Partners’ Capital:

    

General Partner, 11,456.301 and 12,400.588 Units outstanding at September 30, 2018 and December 31, 2017, respectively

     207,979       240,918  

Limited Partners, 949,844.479 and 1,087,185.446 Units outstanding at September 30, 2018 and December 31, 2017, respectively

     17,243,797       21,122,307  
  

 

 

 

 

 

 

 

Total partners’ capital (net asset value)

     17,451,776       21,363,225  
  

 

 

 

 

 

 

 

Total liabilities and partners’ capital

     $ 18,284,502       $ 21,736,330  
  

 

 

 

 

 

 

 

Net asset value per Unit

     $ 18.15       $ 19.43  
  

 

 

 

 

 

 

 

 

 

See accompanying notes to financial statements.

 

1


Morgan Stanley Smith Barney Charter Aspect L.P.

Condensed Schedule of Investments

September 30, 2018

(Unaudited)

 

         Notional ($)/    
    Number of    
     Contracts        
  Fair Value   % of Partners’
Capital
 

Futures Contracts Purchased

      

Commodity

     185       $         357,617       2.05  

Equity

     273       132,675       0.76    

Interest Rates

     182       (56,745     (0.33)   
    

 

 

 

 

 

 

 

Total futures contracts purchased

       433,547       2.48    
    

 

 

 

 

 

 

 

Futures Contracts Sold

      

Commodity

     328       239,395       1.37    

Equity

     37       16,079       0.09    

Currencies

     5       4,491       0.03    

Interest Rates

     796       289,469       1.66    
    

 

 

 

 

 

 

 

Total futures contracts sold

       549,434       3.15    
    

 

 

 

 

 

 

 

Net unrealized appreciation on open futures contracts

       $ 982,981       5.63  
    

 

 

 

 

 

 

 

Unrealized Appreciation on Open Forward Contracts

      

Commodity

     33       $ 92,941       0.53  

Currencies

     $ 30,917,677           376,390       2.16    
    

 

 

 

 

 

 

 

Total unrealized appreciation on open forward contracts

       469,331       2.69    
    

 

 

 

 

 

 

 

Unrealized Depreciation on Open Forward Contracts

      

Commodity

     50       (151,869     (0.87)   

Currencies

     $ 53,552,562       (724,016     (4.15)   
    

 

 

 

 

 

 

 

Total unrealized depreciation on open forward contracts

       (875,885     (5.02)   
    

 

 

 

 

 

 

 

Net unrealized depreciation on open forward contracts

       $ (406,554     (2.33)  % 
    

 

 

 

 

 

 

 

 

 

See accompanying notes to financial statements.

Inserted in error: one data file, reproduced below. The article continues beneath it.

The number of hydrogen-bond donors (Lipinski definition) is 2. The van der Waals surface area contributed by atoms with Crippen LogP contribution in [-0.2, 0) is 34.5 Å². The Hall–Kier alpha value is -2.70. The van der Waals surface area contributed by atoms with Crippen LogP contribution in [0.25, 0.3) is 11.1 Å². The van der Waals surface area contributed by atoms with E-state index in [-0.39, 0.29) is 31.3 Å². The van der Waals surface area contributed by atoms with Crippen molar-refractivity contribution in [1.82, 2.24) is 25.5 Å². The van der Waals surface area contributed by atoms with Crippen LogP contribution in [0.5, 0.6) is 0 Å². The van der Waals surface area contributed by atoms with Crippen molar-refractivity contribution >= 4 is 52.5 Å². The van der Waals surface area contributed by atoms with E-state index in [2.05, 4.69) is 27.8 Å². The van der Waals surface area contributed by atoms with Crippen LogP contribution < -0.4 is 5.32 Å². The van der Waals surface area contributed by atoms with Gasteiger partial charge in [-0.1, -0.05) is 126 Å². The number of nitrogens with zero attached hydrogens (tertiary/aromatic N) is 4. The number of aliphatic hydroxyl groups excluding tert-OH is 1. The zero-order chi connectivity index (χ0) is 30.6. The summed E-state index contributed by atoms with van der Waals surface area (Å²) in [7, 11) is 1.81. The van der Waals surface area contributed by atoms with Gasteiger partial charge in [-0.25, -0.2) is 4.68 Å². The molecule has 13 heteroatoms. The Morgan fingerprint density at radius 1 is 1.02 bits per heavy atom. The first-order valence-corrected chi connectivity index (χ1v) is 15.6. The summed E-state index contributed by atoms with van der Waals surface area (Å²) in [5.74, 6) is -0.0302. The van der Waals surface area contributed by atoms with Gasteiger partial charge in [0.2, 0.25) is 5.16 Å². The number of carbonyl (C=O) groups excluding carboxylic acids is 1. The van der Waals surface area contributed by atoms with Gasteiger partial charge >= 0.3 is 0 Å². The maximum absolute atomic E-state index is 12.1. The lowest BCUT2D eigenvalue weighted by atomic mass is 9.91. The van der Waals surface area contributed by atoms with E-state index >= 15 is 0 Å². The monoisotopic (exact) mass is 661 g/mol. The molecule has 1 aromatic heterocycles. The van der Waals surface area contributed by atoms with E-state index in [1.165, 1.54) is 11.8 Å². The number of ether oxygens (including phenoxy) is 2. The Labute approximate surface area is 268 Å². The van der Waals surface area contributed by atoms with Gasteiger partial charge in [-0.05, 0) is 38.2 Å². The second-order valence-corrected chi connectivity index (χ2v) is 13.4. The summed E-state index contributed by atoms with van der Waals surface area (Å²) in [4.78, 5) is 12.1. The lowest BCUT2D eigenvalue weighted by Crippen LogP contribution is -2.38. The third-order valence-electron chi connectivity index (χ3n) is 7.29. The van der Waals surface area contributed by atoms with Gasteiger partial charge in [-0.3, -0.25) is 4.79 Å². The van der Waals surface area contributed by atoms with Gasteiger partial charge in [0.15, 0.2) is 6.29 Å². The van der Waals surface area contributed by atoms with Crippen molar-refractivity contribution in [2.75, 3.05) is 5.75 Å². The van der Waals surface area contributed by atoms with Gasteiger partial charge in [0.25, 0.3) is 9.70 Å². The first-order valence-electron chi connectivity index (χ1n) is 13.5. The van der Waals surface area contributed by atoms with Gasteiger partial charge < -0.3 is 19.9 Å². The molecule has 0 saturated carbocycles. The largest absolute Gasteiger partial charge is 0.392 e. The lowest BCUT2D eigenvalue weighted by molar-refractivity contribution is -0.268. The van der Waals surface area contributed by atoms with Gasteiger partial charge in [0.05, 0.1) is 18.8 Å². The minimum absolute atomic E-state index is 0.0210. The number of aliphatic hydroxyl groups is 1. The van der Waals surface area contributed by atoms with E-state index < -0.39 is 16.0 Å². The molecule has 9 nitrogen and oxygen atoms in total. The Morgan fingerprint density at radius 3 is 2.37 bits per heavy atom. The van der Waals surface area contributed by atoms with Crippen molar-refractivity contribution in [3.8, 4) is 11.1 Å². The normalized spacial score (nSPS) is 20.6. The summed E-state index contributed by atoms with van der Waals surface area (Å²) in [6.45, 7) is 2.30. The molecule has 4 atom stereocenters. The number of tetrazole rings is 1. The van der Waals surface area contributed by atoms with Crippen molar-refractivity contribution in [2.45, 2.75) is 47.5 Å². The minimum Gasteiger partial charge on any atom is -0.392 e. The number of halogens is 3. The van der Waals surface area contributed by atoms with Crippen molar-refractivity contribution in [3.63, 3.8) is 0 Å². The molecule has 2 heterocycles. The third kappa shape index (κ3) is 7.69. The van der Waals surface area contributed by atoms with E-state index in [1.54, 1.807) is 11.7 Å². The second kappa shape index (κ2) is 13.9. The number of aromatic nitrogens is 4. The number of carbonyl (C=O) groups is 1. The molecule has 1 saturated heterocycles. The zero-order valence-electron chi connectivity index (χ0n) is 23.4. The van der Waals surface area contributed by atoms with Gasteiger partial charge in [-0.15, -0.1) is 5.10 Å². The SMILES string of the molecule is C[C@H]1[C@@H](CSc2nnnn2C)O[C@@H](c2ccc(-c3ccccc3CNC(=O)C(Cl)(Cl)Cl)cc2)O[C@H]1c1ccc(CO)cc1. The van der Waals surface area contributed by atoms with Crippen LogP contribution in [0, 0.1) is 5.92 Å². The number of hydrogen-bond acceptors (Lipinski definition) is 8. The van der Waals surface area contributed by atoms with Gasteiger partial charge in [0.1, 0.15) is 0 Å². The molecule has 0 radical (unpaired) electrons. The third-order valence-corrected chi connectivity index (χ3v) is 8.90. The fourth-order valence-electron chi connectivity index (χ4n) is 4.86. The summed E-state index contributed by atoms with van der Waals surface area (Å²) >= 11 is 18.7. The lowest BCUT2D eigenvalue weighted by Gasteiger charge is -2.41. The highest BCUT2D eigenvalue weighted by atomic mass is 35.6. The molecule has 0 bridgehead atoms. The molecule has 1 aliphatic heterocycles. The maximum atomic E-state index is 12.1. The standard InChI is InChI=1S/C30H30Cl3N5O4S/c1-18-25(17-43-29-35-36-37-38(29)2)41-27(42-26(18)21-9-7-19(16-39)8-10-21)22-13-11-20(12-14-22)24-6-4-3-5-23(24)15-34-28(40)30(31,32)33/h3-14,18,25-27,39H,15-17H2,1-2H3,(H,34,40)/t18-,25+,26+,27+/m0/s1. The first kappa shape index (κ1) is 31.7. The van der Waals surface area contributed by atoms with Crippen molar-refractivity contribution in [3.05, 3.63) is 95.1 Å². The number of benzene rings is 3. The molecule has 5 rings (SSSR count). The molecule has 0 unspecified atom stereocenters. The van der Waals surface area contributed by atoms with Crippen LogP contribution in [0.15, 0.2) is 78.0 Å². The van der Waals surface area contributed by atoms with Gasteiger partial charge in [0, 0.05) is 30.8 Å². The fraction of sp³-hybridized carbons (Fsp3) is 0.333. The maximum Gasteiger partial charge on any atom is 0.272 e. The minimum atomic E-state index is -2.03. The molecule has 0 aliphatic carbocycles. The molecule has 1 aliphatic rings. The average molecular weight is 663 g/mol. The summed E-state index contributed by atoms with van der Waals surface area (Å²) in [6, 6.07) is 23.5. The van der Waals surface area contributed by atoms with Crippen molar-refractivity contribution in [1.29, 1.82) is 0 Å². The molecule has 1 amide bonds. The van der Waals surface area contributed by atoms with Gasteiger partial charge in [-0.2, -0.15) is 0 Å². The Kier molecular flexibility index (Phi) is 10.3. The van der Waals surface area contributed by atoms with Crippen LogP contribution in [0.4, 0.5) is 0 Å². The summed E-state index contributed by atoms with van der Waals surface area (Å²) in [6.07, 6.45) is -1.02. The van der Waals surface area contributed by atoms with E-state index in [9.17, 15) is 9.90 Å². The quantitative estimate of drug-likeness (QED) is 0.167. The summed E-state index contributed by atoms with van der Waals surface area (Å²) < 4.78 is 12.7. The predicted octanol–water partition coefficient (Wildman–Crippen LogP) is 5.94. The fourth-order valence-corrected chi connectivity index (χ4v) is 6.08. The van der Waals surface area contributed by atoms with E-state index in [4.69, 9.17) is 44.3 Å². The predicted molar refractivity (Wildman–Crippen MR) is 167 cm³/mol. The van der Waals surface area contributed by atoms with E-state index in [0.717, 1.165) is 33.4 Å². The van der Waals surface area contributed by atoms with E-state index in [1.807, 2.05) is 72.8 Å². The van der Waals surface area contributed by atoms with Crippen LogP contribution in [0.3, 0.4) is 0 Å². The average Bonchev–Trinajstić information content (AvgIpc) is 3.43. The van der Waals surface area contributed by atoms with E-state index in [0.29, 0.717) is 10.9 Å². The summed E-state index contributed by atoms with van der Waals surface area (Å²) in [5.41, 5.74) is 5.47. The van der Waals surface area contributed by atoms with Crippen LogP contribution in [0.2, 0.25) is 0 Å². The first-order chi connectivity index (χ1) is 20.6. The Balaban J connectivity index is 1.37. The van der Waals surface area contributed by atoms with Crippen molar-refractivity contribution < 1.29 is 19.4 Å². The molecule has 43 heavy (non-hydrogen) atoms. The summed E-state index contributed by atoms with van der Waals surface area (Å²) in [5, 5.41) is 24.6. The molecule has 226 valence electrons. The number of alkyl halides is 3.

2


Morgan Stanley Smith Barney Charter Aspect L.P.

Condensed Schedule of Investments

December 31, 2017

 

         Notional ($)/    
    Number of    
     Contracts        
   Fair Value    % of Partners’ 
Capital
 

Futures Contracts Purchased

       

Commodity

     201        $         534,359       2.50  

Equity

     316        145,298       0.68    

Currencies

     1        1,556       0.01    

Interest Rates

     665        (477,937     (2.24)   
     

 

 

 

 

 

 

 

Total futures contracts purchased

        203,276       0.95    
     

 

 

 

 

 

 

 

Futures Contracts Sold

       

Commodity

     435        (63,611     (0.30)   

Equity

     44        (335     (0.00) 

Currencies

     4        (5,709     (0.03)   

Interest Rates

     686        108,281       0.51    
     

 

 

 

 

 

 

 

Total futures contracts sold

        38,626       0.18    
     

 

 

 

 

 

 

 

Net unrealized appreciation on open futures contracts

        $ 241,902       1.13  
     

 

 

 

 

 

 

 

Unrealized Appreciation on Open Forward Contracts

       

Commodity

     45        $ 272,253       1.27  

Currencies

     $ 50,984,490        621,423       2.91    
     

 

 

 

 

 

 

 

Total unrealized appreciation on open forward contracts

        893,676       4.18    
     

 

 

 

 

 

 

 

Unrealized Depreciation on Open Forward Contracts

       

Commodity

     25        (126,051     (0.59)   

Currencies

     $ 54,842,189        (735,066     (3.44)   
     

 

 

 

 

 

 

 

Total unrealized depreciation on open forward contracts

        (861,117     (4.03)   
     

 

 

 

 

 

 

 

Net unrealized appreciation on open forward contracts

        $ 32,559       0.15  
     

 

 

 

 

 

 

 

* Due to rounding.

 

 

See accompanying notes to financial statements.

 

3


Morgan Stanley Smith Barney Charter Aspect L.P.

Statements of Income and Expenses

(Unaudited)

 

                                                                                                           
     Three Months Ended   Nine Months Ended
     September 30,   September 30,
     2018   2017   2018   2017

Investment Income:

        

Interest income

     $ 62,114       $ 41,264       $ 182,923       $ 103,914  
  

 

 

 

 

 

 

 

 

 

 

 

 

 

 

 

Expenses:

        

General Partner fees

     91,498       109,681       301,639       361,280  

Ongoing placement agent fees

     91,498       109,681       301,639       361,280  

Management fees

     68,623       82,260       226,229       270,961  
  

 

 

 

 

 

 

 

 

 

 

 

 

 

 

 

Total expenses

     251,619       301,622       829,507       993,521  
  

 

 

 

 

 

 

 

 

 

 

 

 

 

 

 

Net investment loss

     (189,505     (260,358     (646,584     (889,607
  

 

 

 

 

 

 

 

 

 

 

 

 

 

 

 

Trading Results:

        

Net gains (losses) on trading of commodity interests:

        

Net realized gains (losses) on closed contracts

     62,379       (578,351     (959,602     (1,094,510

Net change in unrealized gains (losses) on open contracts

     (178,725     467,091       299,669       (500,134
  

 

 

 

 

 

 

 

 

 

 

 

 

 

 

 

Total trading results

     (116,346     (111,260     (659,933     (1,594,644
  

 

 

 

 

 

 

 

 

 

 

 

 

 

 

 

Net income (loss)

     $ (305,851     $ (371,618     $ (1,306,517     $ (2,484,251